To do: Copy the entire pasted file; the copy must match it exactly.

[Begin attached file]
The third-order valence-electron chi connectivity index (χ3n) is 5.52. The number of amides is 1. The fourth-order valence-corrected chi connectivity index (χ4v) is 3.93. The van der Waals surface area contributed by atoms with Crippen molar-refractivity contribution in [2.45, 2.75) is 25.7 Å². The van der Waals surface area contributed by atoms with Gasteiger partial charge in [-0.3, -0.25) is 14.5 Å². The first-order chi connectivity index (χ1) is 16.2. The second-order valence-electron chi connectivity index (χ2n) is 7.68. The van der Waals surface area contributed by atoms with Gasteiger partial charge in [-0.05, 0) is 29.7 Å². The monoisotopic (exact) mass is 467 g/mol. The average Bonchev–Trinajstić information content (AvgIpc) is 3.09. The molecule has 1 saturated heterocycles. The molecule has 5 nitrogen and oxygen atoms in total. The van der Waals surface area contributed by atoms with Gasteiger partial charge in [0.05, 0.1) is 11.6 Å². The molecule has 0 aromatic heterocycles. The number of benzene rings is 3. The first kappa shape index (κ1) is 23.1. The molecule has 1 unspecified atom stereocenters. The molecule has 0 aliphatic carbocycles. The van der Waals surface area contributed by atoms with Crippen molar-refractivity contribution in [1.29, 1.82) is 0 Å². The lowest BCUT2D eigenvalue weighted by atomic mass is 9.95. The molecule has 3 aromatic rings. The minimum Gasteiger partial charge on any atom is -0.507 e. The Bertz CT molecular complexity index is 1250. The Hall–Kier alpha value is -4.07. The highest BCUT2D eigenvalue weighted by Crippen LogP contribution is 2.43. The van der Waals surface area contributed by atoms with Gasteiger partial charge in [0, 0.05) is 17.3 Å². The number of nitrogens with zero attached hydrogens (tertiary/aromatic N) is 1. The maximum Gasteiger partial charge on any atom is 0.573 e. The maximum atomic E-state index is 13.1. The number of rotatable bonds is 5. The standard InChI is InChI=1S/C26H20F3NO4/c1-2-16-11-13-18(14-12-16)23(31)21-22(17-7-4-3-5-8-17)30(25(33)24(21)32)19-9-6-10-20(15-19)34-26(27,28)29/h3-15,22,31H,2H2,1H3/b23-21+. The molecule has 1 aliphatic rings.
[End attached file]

The third-order valence-electron chi connectivity index (χ3n) is 5.52. The number of amides is 1. The fourth-order valence-corrected chi connectivity index (χ4v) is 3.93. The van der Waals surface area contributed by atoms with Crippen molar-refractivity contribution in [2.45, 2.75) is 25.7 Å². The van der Waals surface area contributed by atoms with Gasteiger partial charge in [-0.3, -0.25) is 14.5 Å². The first-order chi connectivity index (χ1) is 16.2. The second-order valence-electron chi connectivity index (χ2n) is 7.68. The van der Waals surface area contributed by atoms with Gasteiger partial charge in [-0.05, 0) is 29.7 Å². The monoisotopic (exact) mass is 467 g/mol. The average Bonchev–Trinajstić information content (AvgIpc) is 3.09. The molecule has 1 saturated heterocycles. The molecule has 5 nitrogen and oxygen atoms in total. The van der Waals surface area contributed by atoms with Gasteiger partial charge in [0.05, 0.1) is 11.6 Å². The molecule has 0 aromatic heterocycles. The number of benzene rings is 3. The first kappa shape index (κ1) is 23.1. The molecule has 1 unspecified atom stereocenters. The molecule has 0 aliphatic carbocycles. The van der Waals surface area contributed by atoms with Crippen molar-refractivity contribution in [1.29, 1.82) is 0 Å². The lowest BCUT2D eigenvalue weighted by atomic mass is 9.95. The molecule has 3 aromatic rings. The minimum Gasteiger partial charge on any atom is -0.507 e. The Bertz CT molecular complexity index is 1250. The Hall–Kier alpha value is -4.07. The highest BCUT2D eigenvalue weighted by Crippen LogP contribution is 2.43. The van der Waals surface area contributed by atoms with Gasteiger partial charge in [0, 0.05) is 17.3 Å². The number of nitrogens with zero attached hydrogens (tertiary/aromatic N) is 1. The maximum Gasteiger partial charge on any atom is 0.573 e. The maximum atomic E-state index is 13.1. The number of rotatable bonds is 5. The standard InChI is InChI=1S/C26H20F3NO4/c1-2-16-11-13-18(14-12-16)23(31)21-22(17-7-4-3-5-8-17)30(25(33)24(21)32)19-9-6-10-20(15-19)34-26(27,28)29/h3-15,22,31H,2H2,1H3/b23-21+. The molecule has 1 aliphatic rings.